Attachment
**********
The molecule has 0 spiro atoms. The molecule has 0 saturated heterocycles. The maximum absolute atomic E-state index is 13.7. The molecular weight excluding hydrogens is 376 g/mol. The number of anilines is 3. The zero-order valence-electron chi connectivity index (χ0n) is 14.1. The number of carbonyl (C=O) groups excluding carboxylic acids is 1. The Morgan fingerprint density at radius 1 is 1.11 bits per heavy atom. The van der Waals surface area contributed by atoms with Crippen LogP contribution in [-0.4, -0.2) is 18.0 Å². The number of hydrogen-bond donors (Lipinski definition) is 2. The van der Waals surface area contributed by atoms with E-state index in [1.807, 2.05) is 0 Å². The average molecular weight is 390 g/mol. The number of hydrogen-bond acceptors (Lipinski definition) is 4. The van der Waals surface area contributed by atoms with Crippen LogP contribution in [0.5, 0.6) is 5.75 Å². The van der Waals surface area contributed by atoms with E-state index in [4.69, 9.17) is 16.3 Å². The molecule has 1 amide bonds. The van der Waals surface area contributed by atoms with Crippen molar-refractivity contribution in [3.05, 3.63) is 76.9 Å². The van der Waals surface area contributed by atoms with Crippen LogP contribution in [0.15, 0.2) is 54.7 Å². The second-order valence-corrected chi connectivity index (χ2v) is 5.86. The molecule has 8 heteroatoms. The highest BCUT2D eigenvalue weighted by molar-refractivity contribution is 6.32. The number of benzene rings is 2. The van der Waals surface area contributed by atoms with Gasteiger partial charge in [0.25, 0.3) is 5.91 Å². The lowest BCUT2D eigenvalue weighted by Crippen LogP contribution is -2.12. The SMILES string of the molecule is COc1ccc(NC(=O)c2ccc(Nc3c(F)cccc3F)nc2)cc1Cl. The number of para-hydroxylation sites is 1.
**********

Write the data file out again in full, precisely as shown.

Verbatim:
The molecule has 0 spiro atoms. The molecule has 0 saturated heterocycles. The maximum absolute atomic E-state index is 13.7. The molecular weight excluding hydrogens is 376 g/mol. The number of anilines is 3. The zero-order valence-electron chi connectivity index (χ0n) is 14.1. The number of carbonyl (C=O) groups excluding carboxylic acids is 1. The Morgan fingerprint density at radius 1 is 1.11 bits per heavy atom. The van der Waals surface area contributed by atoms with Crippen LogP contribution in [-0.4, -0.2) is 18.0 Å². The number of hydrogen-bond donors (Lipinski definition) is 2. The van der Waals surface area contributed by atoms with E-state index in [1.807, 2.05) is 0 Å². The average molecular weight is 390 g/mol. The number of hydrogen-bond acceptors (Lipinski definition) is 4. The van der Waals surface area contributed by atoms with Crippen LogP contribution in [0.5, 0.6) is 5.75 Å². The van der Waals surface area contributed by atoms with E-state index in [4.69, 9.17) is 16.3 Å². The molecule has 1 amide bonds. The van der Waals surface area contributed by atoms with Crippen molar-refractivity contribution in [3.05, 3.63) is 76.9 Å². The van der Waals surface area contributed by atoms with Crippen LogP contribution in [0.15, 0.2) is 54.7 Å². The second-order valence-corrected chi connectivity index (χ2v) is 5.86. The molecule has 8 heteroatoms. The highest BCUT2D eigenvalue weighted by molar-refractivity contribution is 6.32. The number of benzene rings is 2. The van der Waals surface area contributed by atoms with Gasteiger partial charge in [0.25, 0.3) is 5.91 Å². The lowest BCUT2D eigenvalue weighted by Crippen LogP contribution is -2.12. The SMILES string of the molecule is COc1ccc(NC(=O)c2ccc(Nc3c(F)cccc3F)nc2)cc1Cl. The number of para-hydroxylation sites is 1.